MAN fire service vehicles have been in action for almost 100 years.
No top, a spiral horn with a rubber bulb, and a reel with a hose at the back were typical of MAN’s first fire service vehicles from 1917. It was proudly occupied – up to ten men fit on the vehicle, which was modern for its time. MAN has almost 100 years experience in building vehicles that help to save lives every day.
When the first fire service vehicles were produced, many experts believed that it was not possible to travel to the source of a fire with a highly flammable petrol tank. But they were to be proven wrong. 1915 saw MAN (at the M.A.N. – Saurer truck plants) start to offer the first fire service vehicles together with renowned Swiss manufacturer Saurer under the truck brand M.A.N. – Saurer. The pump was mounted onto the chassis and even hoses, ladders, and other extinguishing equipment had enough room on the vehicle. At that time, the pumps were able to pass a considerable 600-2000 liters of water per minute.
Building on the industry expertise itself turned out to be worth MAN’s while. From 1916 onward, MAN supplied six of the vehicles to Munich’s voluntary fire service and eight to its professional fire fighting force. Augsburg City also added three MAN vehicles to its fleet in 1922.
1925 was a particularly special year for MAN. The first KVB truck newly built at its own production facilities left the factory buildings. The long wheelbase and body meant that there was room for a lot of equipment on it.This vehicle was then snapped up by the Gutehoffnungshütte site fire service in 1929. The Gutehoffnungshütte, Aktienverein für Bergbau und Hüttenbetrieb (kurz GHH) was a key company for coal and steel and for mechanical engineering. It was headquartered in Oberhausen in the Ruhr region. Founded purely as iron and steel works, GHH expanded to become Europe’s largest mechanical and plant engineering manufacturer in the 20th century. It was taken over by M.A.N. in 1921 and was ultimately merged into the current MAN Group in 1986.
In 1933, MAN kindled enthusiasm at the Berlin Auto Show with a variety of innovations. The new Z1 was designed to carry three tons and was the first MAN fire service vehicle to be driven by a diesel engine. The six-cylinder engine already boasted 70 horsepower.
From 1938 onward, MAN was only permitted to build heavy-duty trucks under the Schell Plan which was implemented by the government at the time in an attempt to reduce automobile models. The fire forces primarily needed lighter vehicles which is why it was not until the end of the 1950s that MAN was able to reposition itself among fire service vehicles. Following World War Two, a few of MAN’s MK series models were deployed. Nuremberg had an erection crane vehicle that lifted a total of ten tons.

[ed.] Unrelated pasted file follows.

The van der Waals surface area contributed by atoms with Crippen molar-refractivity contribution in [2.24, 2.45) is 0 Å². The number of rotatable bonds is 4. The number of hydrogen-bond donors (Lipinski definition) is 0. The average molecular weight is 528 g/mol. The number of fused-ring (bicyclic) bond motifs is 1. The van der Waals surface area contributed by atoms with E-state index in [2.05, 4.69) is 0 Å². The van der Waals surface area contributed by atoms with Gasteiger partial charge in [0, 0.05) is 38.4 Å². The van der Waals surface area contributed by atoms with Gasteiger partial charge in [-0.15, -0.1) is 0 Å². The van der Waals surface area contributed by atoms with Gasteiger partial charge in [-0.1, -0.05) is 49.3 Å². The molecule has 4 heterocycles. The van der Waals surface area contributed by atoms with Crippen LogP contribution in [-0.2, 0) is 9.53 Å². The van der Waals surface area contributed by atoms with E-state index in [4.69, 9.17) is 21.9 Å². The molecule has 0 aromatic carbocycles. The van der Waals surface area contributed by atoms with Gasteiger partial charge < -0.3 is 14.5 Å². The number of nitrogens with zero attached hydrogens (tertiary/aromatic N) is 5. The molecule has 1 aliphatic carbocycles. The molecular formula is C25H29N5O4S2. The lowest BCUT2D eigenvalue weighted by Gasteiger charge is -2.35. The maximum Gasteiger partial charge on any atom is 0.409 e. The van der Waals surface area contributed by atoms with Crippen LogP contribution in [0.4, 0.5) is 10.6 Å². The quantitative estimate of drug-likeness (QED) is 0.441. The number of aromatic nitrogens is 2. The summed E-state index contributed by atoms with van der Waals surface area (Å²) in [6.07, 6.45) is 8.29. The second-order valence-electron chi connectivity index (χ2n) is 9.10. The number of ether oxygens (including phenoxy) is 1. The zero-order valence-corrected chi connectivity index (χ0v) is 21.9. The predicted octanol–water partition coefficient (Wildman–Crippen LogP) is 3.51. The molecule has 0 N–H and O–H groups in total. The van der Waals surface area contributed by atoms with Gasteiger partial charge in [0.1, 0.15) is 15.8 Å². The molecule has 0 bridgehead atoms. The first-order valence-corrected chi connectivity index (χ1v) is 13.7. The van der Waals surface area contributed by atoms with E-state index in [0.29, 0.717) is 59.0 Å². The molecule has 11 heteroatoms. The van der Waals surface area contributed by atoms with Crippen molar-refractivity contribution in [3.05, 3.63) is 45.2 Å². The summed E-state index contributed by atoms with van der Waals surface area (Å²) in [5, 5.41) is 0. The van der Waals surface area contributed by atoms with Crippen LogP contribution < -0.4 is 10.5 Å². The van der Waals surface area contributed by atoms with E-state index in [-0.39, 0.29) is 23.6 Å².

The end of the 1950s brought a golden era for the fire service vehicles. The fleets of many professional fire-fighting forces in large German cities had to be replaced.
The 1960s saw MAN position itself as a supplier of fire service vehicles for the first time in many markets with its “Hauber” generation. MAN was able to provide what the fire forces needed: all-wheel drive and strong brands with 150 horsepower. Thanks to the new engine technology, the engine started in seconds which in turn enabled the fire forces to go out on a call immediately without losing time. At the start of the 1970s, MAN modernized the “Kurzhauber” and boosted its engine power to 192 horsepower. It was possible to tip the new Haube up in one piece – which was an advantage for mechanics.
In 1985, the last Haube vehicles went to the fire forces of Nuremberg and Feldkirchen near Munich. At the same time, MAN marked a new chapter in the history of fire service vehicles with its cab-over-engine models. The new M series enabled MAN to build up a good reputation for emergency vehicles. The vehicles are often on call every day for decades.
MAN’s vehicles played an important role in combating the flood in June 2013. Thousands of firefighters were in action with MAN at the sites impacted. In order to fight their way through the overflooded roads, transport tons of rubble away and ferry relief crews from scene to scene, the Technische Hilfswerk (THW) and the German Armed Forces used MAN all-wheel giants that can also be used for long periods in water depths of up to 1.20 meters. Inhabitants were treated in MAN TGAs used as German Armed Forces ambulances. The THW brought its crews to the scenes in MAN TGM 4x4 vehicles and joined forces with the firefighters to pump water out of cellars. A total of around 3,000 MAN vehicles were constantly in action with the relief workers – from 30-year-old emergency vehicles to the latest special equipment such as that to load and transport the large boats of the THW in action.
Today, MAN is very well represented on the German market with the TGL, TGM, and TGS series. In addition to purely on-road drive, the vehicles are available with all-wheel drive to make easy work of difficult terrain. All series of MAN fire service vehicles comply with emission standard Euro 6.